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August Heat (Review)

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August Heat
Andrea Camilleri, 2006 (trans., 2009)
272 pp.

Book Review by Molly Lundquist
August 2011

It's August, it's Sicily, and it's hot—and in the course of this novel, Inspector Salvo Montalbano takes 24 showers, baths, and dips in the sea. Sometimes it's his body, but just as often it's his fervid mind that needs cooling off.

Montalbano has a murder on his hands, and he's also trying to stave off a growing attraction to a woman young enough be be his daughter. Enough to make any man over-heat.

His troubles begin with the discovery of a corpse in the basement of a vacation house that friends of Salvo have rented for August. Suspicion lands immediately on the shady developer and his construction crew who built the house six years prior. All, it turns out, have solid alibis. Enter the stunningly beautiful sister of the victim, and we have a recipe for confusion and over-heated desire.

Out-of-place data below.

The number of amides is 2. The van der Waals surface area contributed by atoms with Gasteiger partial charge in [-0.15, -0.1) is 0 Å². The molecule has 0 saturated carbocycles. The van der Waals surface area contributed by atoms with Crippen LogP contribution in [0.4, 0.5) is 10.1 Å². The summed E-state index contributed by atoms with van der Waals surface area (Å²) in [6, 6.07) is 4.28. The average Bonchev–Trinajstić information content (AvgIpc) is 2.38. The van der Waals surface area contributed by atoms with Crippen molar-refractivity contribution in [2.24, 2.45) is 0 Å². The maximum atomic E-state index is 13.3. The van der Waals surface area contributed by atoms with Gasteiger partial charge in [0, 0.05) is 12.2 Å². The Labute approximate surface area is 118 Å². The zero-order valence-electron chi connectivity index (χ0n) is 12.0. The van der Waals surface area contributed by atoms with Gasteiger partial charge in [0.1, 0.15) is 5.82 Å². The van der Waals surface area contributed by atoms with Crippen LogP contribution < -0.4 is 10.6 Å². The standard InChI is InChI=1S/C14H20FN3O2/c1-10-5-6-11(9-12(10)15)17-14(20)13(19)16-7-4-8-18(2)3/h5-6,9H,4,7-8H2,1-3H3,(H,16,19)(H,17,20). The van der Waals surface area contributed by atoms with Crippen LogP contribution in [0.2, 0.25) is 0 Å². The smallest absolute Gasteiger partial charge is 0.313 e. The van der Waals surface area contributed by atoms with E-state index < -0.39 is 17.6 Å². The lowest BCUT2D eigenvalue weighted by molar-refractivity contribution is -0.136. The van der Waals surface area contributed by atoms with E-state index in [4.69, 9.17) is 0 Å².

What makes this more than a simple police procedural is Salvo Montalbano, a man with a penchant for quoting fine poetry and a willingness to pause for a fine meal. Beneath the surface lies Salvo's outrage at human failings, especially the failings of his country's government. His case is tangled up in Sicilian cronyism, nepotism, Mafia paybacks, and a feckless prime minister in Rome.

Tension builds, leading to a rich climax. But at the end, as the Inspector plunges once more into the Mediterranean, he realizes he's fallen prey to his own all-too-human failings.

This is a fun, easy read—with two caveats: 1) a flat, even awkward translation, especially regarding Montalbano's assistant who, inexplicably, is provided with a Bronx accent; and 2) rather frank discussions of murder and sexual assault.

Andrea Camilleri, a male author, by the way, is well-read in his native country, Italy, and other parts of Europe—and is gaining a wider audience in the US. This is the tenth in his Inspector Montalbano series.

See our Reading Guide for August Heat.


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